California employees also have protection under the California Fair Employment and Housing Act (FEHA). The benefit of this law is there’s no requirement for a company, agency or organization to have a minimum number of employees before you’re eligible to pursue a claim. California’s anti-sexual harassment law also provides broader protections than Title VII.
Statute of Limitations
DFEH complaints generally must be filed within three years of the date the harassment occurred. Similarly, you must file a civil lawsuit within one year of receiving a “right to sue” notice from the DFEH.
If you file a complaint with the EEOC, you typically have 300 days from the date of alleged harm to file a charge against an employer with 15 or more employees. However, federal employees must initiate the complaint process within 45 days. And charges against employers of less than 15 must be filed within 365 days with the DFEH in the State of California.
Should you miss the filing deadline, there may be other options. Thanks to California AB 1619, sexual assault victims have additional time to file. AB 1619 was passed in response to the #MeToo movement and extended the filing deadline for sexual assault survivors to 10 years after the last episode of abuse. If a victim discovers an injury linked to the abuse, they have three years from the date of discovery to file. Calculating all the deadlines in a sexual harassment case is crucial. Should you miss the deadlines, the courts will likely dismiss your case, and you will be barred from recovery.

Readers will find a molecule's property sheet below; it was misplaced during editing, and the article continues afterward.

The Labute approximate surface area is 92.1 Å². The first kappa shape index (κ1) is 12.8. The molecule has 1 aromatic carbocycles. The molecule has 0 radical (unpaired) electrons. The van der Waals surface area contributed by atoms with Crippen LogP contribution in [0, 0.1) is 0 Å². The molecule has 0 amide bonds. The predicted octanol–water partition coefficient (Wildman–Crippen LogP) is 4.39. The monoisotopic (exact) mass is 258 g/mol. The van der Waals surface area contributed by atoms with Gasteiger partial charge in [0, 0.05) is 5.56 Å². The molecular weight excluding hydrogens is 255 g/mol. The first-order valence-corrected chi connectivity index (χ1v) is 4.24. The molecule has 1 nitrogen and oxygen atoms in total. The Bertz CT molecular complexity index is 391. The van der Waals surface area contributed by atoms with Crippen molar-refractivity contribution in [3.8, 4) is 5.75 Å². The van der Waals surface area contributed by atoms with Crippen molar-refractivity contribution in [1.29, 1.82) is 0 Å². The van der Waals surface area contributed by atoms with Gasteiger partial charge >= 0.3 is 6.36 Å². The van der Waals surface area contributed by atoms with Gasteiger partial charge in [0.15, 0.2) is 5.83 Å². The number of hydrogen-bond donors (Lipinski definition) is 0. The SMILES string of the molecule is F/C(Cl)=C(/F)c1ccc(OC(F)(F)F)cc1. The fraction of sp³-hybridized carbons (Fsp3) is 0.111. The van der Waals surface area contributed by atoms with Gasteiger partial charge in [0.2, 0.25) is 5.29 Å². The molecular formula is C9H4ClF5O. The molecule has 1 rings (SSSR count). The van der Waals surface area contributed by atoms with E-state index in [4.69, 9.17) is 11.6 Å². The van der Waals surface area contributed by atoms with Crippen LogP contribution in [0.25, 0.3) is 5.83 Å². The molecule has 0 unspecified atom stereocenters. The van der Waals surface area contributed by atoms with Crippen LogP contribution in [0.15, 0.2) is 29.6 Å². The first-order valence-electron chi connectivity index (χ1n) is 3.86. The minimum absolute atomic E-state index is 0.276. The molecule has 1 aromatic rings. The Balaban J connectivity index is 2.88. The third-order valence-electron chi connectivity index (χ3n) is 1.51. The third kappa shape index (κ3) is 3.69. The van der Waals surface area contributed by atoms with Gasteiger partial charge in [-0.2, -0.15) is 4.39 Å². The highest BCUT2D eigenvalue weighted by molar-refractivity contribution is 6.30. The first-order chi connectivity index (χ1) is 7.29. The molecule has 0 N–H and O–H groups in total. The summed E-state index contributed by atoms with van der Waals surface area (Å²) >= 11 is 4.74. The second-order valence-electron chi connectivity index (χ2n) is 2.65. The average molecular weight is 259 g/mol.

How to Calculate Compensation
An employee who experiences sexual harassment in the workplace may recover damages under California law. Damages can include economic, noneconomic, and punitive damages in certain circumstances. Economic damages include lost past wages and lost future wages.
Your claimed damages might include other benefits you lost out on, such as vacation pay, healthcare and retirement benefits, and more.
Noneconomic damages include pain and suffering and emotional distress. Emotional distress encompasses several types of emotional harm, including anxiety, depression, post-traumatic stress disorder, panic attacks, and more.
Courts also have the discretion to grant non-monetary remedies too. A judge might demand your employer reinstate your employment or require the company to change its policies and procedures.
In some cases, you might receive punitive damages. Punitive damages can be awarded in cases where your employer made no effort to safeguard your rights. That means you need evidence your employer was the perpetrator or knew of the behavior and did nothing to stop it.
In California, a court will calculate the amount of damages it awards based on several factors, including:
- The harasser’s position relative to the victim,
- The level of hostility victim encountered,
- How many workers the company employs,
- The type and frequency of sexual harassment encountered,